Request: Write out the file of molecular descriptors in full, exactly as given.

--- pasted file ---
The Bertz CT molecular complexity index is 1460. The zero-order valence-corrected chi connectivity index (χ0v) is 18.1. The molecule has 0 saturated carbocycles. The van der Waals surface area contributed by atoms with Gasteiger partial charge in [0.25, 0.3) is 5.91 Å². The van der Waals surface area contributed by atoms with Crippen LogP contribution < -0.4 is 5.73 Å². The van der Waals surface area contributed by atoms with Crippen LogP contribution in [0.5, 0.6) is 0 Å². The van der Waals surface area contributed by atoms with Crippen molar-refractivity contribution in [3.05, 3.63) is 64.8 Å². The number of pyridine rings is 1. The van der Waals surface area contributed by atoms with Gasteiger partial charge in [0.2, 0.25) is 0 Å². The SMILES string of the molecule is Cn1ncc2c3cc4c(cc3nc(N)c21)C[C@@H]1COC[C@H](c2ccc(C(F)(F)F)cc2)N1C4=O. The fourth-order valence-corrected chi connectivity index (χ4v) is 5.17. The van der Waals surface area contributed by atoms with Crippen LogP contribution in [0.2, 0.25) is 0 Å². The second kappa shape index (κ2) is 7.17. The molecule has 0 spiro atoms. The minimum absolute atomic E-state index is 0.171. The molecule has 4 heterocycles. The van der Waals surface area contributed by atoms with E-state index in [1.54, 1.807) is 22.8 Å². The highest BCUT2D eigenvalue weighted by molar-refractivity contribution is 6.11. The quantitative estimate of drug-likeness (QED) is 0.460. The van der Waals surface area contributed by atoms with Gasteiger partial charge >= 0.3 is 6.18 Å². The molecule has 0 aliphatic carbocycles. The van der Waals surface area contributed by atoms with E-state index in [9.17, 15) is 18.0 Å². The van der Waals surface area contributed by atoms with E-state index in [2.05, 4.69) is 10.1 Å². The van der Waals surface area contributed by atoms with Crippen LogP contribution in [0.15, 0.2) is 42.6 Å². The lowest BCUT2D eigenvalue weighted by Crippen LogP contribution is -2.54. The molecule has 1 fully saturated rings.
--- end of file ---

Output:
The Bertz CT molecular complexity index is 1460. The zero-order valence-corrected chi connectivity index (χ0v) is 18.1. The molecule has 0 saturated carbocycles. The van der Waals surface area contributed by atoms with Gasteiger partial charge in [0.25, 0.3) is 5.91 Å². The van der Waals surface area contributed by atoms with Crippen LogP contribution < -0.4 is 5.73 Å². The van der Waals surface area contributed by atoms with Crippen LogP contribution in [0.5, 0.6) is 0 Å². The van der Waals surface area contributed by atoms with Crippen molar-refractivity contribution in [3.05, 3.63) is 64.8 Å². The number of pyridine rings is 1. The van der Waals surface area contributed by atoms with Gasteiger partial charge in [0.2, 0.25) is 0 Å². The SMILES string of the molecule is Cn1ncc2c3cc4c(cc3nc(N)c21)C[C@@H]1COC[C@H](c2ccc(C(F)(F)F)cc2)N1C4=O. The fourth-order valence-corrected chi connectivity index (χ4v) is 5.17. The van der Waals surface area contributed by atoms with Crippen LogP contribution in [0.2, 0.25) is 0 Å². The second kappa shape index (κ2) is 7.17. The molecule has 0 spiro atoms. The minimum absolute atomic E-state index is 0.171. The molecule has 4 heterocycles. The van der Waals surface area contributed by atoms with E-state index in [1.54, 1.807) is 22.8 Å². The highest BCUT2D eigenvalue weighted by molar-refractivity contribution is 6.11. The quantitative estimate of drug-likeness (QED) is 0.460. The van der Waals surface area contributed by atoms with Gasteiger partial charge >= 0.3 is 6.18 Å². The molecule has 0 aliphatic carbocycles. The van der Waals surface area contributed by atoms with E-state index in [9.17, 15) is 18.0 Å². The van der Waals surface area contributed by atoms with E-state index in [2.05, 4.69) is 10.1 Å². The van der Waals surface area contributed by atoms with Crippen LogP contribution in [0.15, 0.2) is 42.6 Å². The lowest BCUT2D eigenvalue weighted by Crippen LogP contribution is -2.54. The molecule has 1 fully saturated rings.